No Contest? Community Activists vs. Sign Company and Business Lobbyists

At last week’s City Council committee hearing on a new sign ordinance, a total of 29 community activists and neighborhood council representatives spoke of their concerns that weaknesses in the ordinance would lead to a proliferation of billboards and digital signs and open up public property, including city parks, to commercial advertising.

Also speaking at the hearing before the Planning and Land Use (PLUM) committee were 21 sign industry representatives and lobbyists for business and development groups, all of whom wanted changes in the ordinance to make it easier to put up bigger, brighter billboards and other forms of advertising in more places around the city.

Care to guess whose voices were heard most clearly? At the meeting’s end, Chairman Ed Reyes told city planners to come back in two months with revisions that would make it easier to establish the sign districts widely seen as a vehicle for the proliferation of commercial advertising in the city’s public spaces. Reyes also directed planners to recommend ways to set up an industry-funded “sign unit” in the planning department to process applications for sign districts and other sign-related entitlements, as well as study regulation of digital signage and ways the city can get revenue from signage.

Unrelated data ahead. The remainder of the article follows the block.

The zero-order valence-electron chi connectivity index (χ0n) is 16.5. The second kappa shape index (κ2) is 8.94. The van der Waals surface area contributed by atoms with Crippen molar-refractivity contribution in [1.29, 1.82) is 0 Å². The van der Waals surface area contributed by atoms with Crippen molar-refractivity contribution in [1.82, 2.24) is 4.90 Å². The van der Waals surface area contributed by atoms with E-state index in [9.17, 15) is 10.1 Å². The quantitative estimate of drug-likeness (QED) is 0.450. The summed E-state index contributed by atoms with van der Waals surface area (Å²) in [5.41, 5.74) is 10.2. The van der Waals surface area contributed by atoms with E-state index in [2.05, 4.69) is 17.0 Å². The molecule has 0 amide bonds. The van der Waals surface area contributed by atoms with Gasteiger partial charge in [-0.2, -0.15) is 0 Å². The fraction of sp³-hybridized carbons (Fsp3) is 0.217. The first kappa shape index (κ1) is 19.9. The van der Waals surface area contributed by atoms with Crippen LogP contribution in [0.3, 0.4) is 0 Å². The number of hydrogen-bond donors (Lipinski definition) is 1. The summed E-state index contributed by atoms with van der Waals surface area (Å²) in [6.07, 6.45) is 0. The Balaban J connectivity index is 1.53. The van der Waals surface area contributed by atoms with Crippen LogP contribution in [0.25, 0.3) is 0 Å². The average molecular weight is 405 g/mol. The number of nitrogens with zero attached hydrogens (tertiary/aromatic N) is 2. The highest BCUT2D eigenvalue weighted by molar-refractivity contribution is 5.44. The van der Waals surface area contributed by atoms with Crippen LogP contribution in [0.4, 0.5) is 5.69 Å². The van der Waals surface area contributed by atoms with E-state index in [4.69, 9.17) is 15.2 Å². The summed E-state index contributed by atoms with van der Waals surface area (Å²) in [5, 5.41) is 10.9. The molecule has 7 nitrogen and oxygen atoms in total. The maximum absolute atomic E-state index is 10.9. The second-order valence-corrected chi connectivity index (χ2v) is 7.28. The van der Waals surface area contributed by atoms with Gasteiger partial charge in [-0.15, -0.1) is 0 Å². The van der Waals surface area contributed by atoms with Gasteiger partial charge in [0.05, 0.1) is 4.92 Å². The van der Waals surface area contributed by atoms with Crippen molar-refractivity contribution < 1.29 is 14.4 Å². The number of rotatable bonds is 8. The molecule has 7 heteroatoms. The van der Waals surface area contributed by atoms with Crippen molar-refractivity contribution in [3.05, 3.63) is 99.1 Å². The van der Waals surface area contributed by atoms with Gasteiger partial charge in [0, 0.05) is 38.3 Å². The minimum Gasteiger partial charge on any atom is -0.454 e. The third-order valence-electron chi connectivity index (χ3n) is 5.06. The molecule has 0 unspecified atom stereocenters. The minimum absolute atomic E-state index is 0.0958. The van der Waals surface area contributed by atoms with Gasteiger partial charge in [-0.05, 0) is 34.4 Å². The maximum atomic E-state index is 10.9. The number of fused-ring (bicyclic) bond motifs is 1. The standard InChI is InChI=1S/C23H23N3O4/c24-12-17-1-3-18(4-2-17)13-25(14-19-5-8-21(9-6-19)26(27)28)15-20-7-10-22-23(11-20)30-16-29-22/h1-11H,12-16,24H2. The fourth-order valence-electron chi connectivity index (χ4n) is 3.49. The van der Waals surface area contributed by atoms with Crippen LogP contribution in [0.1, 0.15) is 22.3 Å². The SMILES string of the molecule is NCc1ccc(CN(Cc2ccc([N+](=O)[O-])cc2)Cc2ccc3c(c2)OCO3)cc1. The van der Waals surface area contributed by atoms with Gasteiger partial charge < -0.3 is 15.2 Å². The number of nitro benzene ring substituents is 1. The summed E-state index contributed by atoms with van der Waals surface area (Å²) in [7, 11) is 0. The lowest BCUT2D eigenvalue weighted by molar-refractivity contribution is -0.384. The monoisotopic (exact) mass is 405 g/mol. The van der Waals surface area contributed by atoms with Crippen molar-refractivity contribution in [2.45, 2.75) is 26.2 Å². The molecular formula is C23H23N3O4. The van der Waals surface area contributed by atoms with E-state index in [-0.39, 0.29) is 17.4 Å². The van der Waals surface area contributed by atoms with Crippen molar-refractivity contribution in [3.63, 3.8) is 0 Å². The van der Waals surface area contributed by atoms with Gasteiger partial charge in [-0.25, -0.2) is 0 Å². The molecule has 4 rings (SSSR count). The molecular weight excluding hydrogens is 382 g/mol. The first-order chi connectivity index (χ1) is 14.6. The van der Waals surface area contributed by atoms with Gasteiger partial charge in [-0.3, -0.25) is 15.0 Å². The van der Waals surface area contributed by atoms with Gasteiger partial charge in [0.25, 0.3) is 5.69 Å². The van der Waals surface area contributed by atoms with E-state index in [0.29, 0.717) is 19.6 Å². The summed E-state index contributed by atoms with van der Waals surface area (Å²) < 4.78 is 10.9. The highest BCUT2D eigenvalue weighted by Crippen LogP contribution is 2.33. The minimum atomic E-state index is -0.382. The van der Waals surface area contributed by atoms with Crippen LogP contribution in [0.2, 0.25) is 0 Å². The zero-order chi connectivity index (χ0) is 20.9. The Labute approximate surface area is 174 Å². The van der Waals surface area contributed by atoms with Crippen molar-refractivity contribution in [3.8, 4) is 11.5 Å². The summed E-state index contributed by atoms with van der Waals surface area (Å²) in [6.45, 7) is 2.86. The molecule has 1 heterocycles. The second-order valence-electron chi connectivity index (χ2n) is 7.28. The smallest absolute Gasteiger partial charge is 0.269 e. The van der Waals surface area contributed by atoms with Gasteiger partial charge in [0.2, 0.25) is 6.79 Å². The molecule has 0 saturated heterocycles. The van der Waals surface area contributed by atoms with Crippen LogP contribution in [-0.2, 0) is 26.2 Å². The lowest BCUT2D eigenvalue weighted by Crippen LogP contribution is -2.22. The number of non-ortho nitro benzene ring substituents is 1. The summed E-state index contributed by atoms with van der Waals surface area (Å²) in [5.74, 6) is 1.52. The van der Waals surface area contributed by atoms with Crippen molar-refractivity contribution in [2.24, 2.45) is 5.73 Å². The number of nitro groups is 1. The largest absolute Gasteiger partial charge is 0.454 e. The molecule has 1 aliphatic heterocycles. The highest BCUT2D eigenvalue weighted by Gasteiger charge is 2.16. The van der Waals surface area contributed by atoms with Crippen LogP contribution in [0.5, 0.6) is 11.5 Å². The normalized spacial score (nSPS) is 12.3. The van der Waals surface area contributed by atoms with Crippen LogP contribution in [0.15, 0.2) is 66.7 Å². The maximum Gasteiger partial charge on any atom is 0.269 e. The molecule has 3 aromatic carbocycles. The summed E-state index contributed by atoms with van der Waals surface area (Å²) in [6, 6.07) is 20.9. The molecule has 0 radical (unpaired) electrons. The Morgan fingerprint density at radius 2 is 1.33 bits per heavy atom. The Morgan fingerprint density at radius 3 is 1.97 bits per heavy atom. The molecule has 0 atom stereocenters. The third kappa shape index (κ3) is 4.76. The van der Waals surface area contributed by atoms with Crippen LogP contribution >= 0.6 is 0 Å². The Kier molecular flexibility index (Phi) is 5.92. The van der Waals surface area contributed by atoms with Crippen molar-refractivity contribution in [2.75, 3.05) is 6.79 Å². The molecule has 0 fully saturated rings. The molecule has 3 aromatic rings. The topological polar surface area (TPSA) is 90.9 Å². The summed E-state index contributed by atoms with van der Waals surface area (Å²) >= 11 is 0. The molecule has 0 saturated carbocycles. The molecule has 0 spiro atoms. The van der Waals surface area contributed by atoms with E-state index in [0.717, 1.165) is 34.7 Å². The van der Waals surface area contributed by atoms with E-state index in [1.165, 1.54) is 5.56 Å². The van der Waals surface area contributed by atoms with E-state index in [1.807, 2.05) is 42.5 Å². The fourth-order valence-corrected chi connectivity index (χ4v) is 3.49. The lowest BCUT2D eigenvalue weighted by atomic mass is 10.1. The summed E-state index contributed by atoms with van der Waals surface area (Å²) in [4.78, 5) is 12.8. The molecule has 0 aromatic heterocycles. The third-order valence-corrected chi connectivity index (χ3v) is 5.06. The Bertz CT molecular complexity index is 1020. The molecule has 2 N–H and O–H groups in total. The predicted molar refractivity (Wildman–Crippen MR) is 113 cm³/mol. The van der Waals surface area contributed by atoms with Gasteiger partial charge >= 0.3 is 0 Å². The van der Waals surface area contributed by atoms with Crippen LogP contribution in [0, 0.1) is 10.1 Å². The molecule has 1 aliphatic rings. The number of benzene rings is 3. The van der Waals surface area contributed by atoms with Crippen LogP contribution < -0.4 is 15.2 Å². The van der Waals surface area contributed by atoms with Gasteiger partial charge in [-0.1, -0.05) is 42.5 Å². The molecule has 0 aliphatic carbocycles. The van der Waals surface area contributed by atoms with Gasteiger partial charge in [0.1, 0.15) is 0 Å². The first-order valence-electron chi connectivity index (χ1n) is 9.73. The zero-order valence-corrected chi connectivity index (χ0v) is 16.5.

As for community concerns about the wholesale grandfathering of sign district applications? The possibility of advertising in parks and other public places? The lack of regulations addressing traffic safety, energy use, light pollution, and other issues regarding digital signs? The fact that the latest ordinance version was made public less than a month ago, giving neighborhood councils no opportunity for input? Reyes had almost nothing to say about any of those.

To their credit, committee members Paul Krekorian and and Jose Huizar both questioned the ordinance provision that could lead to commercial advertising in parks, although neither commented on other issues. At the end of the hearing, Krekorian said he had many questions, but would wait until the planning department returned with further revisions and recommendations, at a meeting now scheduled for Oct. 18.  It’s hard to see how that helps public discourse on the ordinance.